an evaluation value calculation unit that calculates focus evaluation values each in correspondence to one of a plurality of focus detection areas set within an image-capturing plane, based upon image-capturing signals individually output from the image-capturing element each in correspondence to one of the plurality of focus detection areas;
a weighting unit that weights the focus evaluation values corresponding to the focus detection areas in conformance to MTF (modulation transfer function) characteristics of the photographic lens respectively; and
a focusing operation unit that performs a focusing operation for the photographic lens based upon the focus eva1luation values that have been weighted.
10. A camera according to claim 9, wherein:
the weighting unit sets a greater weight for a focus detection area with a low MTF than a weight set for a focus detection area with a high MTF.
11. A camera according to claim 9, wherein:
the photographic lens is an exchangeable lens which includes a storage unit where the MTF characteristics of the photographic lens are stored and is mounted in the camera; and
an acquisition unit that obtains the MTF characteristics stored in the storage unit of the photographic lens when the photographic lens is mounted at the camera, is further provided.
12. A camera, comprising:
an image-capturing element that captures a subject image through a photographic lens;
an evaluation value calculation unit that calculates focus evaluation values each in correspondence to one of a plurality of focus detection areas set within an image-capturing plane, based upon image-capturing signals individually output from the image-capturing element each in correspondence to one of the plurality of focus detection areas; and
a focusing operation unit that performs a focusing operation for the photographic lens based upon the focus evaluation values, wherein:
sizes of the focus detection areas are set in advance in conformance to MTF (modulation transfer function) characteristics of the photographic lens.
13. A camera according to claim 12, wherein:
a focus detection area with a low MTF is set larger than a focus detection area with a high MTF.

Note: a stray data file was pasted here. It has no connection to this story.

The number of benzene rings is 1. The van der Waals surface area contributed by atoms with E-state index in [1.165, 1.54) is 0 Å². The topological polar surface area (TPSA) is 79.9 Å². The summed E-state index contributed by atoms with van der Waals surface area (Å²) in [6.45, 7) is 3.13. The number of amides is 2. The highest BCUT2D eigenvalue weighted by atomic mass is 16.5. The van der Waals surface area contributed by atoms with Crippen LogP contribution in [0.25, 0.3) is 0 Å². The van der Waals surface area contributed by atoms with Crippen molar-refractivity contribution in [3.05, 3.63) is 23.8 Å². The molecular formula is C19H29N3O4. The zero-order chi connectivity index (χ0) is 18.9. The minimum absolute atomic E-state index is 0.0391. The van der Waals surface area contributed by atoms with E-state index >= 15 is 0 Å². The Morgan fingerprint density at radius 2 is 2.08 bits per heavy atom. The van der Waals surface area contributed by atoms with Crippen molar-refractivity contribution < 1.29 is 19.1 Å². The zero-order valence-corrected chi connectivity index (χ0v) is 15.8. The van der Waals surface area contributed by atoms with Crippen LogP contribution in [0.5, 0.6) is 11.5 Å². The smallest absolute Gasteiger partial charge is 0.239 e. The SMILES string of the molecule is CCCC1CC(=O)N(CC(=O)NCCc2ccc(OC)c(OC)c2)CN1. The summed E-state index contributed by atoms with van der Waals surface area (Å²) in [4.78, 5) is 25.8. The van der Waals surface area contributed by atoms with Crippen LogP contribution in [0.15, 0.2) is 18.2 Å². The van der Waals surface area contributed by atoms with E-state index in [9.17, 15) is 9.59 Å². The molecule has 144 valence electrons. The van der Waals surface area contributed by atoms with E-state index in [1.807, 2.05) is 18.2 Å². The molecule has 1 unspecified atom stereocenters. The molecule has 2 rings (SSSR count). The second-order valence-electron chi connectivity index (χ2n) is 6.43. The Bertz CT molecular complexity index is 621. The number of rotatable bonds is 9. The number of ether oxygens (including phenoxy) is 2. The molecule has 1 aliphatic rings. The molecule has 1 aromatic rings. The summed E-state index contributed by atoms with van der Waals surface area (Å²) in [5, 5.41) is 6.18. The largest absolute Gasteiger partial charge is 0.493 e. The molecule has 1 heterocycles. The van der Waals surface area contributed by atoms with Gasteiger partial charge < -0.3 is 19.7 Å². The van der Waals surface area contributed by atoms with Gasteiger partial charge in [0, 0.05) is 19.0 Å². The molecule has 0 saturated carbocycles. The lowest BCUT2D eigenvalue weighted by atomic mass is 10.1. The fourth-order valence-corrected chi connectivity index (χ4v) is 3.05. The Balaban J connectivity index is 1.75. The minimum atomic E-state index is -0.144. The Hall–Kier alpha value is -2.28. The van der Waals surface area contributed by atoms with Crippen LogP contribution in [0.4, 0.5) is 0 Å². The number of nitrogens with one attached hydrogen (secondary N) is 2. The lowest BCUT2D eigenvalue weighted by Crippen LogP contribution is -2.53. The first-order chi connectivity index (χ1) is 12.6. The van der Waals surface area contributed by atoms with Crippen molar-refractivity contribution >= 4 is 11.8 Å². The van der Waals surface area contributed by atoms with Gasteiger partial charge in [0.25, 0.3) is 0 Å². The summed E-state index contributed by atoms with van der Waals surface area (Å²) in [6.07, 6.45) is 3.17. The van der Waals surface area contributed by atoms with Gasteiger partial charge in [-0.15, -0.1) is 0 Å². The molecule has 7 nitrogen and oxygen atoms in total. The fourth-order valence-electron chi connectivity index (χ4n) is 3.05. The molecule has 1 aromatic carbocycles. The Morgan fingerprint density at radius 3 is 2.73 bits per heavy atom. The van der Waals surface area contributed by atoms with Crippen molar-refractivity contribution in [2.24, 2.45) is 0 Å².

14. A camera, comprising:
an image-capturing element that captures a subject image through a photographic lens;
an evaluation value calculation unit that calculates focus evaluation values each in correspondence to one of a plurality of focus detection areas set within an image-capturing plane, based upon image-capturing signals individually output from the image-capturing element each in correspondence to one of the plurality of focus detection areas;
a setting unit that sets sizes of the focus detection areas in conformance to MTF (modulation transfer function) characteristics of the photographic lens; and
a focusing operation unit that performs a focusing operation for the photographic lens based upon the focus evaluation values.
15. A camera according to claim 14, wherein:
the setting unit sets a size of a focus detection area with a low MTF larger than a size of a focus detection area with a high MTF.
16. A camera according to claim 14, wherein:
the photographic lens is an exchangeable lens which includes a storage unit where the MTF characteristics of the photographic lens are stored and is mounted in the camera; and
an acquisition unit that obtains the MTF characteristics stored in the storage unit of the photographic lens when the photographic lens is mounted at the camera, is further provided.
17. A camera comprising:
an image-capturing element that captures a subject image through a photographic lens;
a filter circuit that allows a predetermined spatial frequency band in individual image-capturing signals output by the image-capturing element each in correspondence to a plurality of focus detection areas set within an image-capturing plane, to pass;
an evaluation value calculation unit that calculates focus evaluation values based upon signals having passed through the filter circuit; and
a focusing operation unit that engages the photographic lens in a focusing operation based upon the focus evaluation values, wherein:
the predetermined spatial frequency band is set in advance for each of the focus detection areas in conformance to MTF (modulation transfer function) characteristics of the photographic lens.
18. A camera according to claim 17, wherein:
a bandwidth of the predetermined spatial frequency band corresponding to a focus detection area with a high MTF is set smaller than a bandwidth of the predetermined special frequency band corresponding to a focus detection area with a low MTF.
19. A camera comprising:
an image-capturing element that captures a subject image through a photographic lens;
a filter circuit that allows predetermined spatial frequency bands in individual image-capturing signals output by the image-capturing element each in correspondence to a plurality of focus detection areas set within an image-capturing plane, to pass;
an evaluation value calculation unit that calculates focus evaluation values based upon signals having passed through the filter circuit;
a setting unit that respectively sets the predetermined spatial frequency bands for the focus detection areas in conformance to MTF (modulation transfer function) characteristics of the photographic lens; and
a focusing operation unit that performs a focusing operation for the photographic lens based upon the focus evaluation values.
20. A camera according to claim 19, wherein:
the setting unit sets a smaller bandwidth for a predetermined spatial frequency band corresponding to a focus detection area with a high MTF than a bandwidth of a predetermined spatial frequency band corresponding to a focus detection area with a low MTF.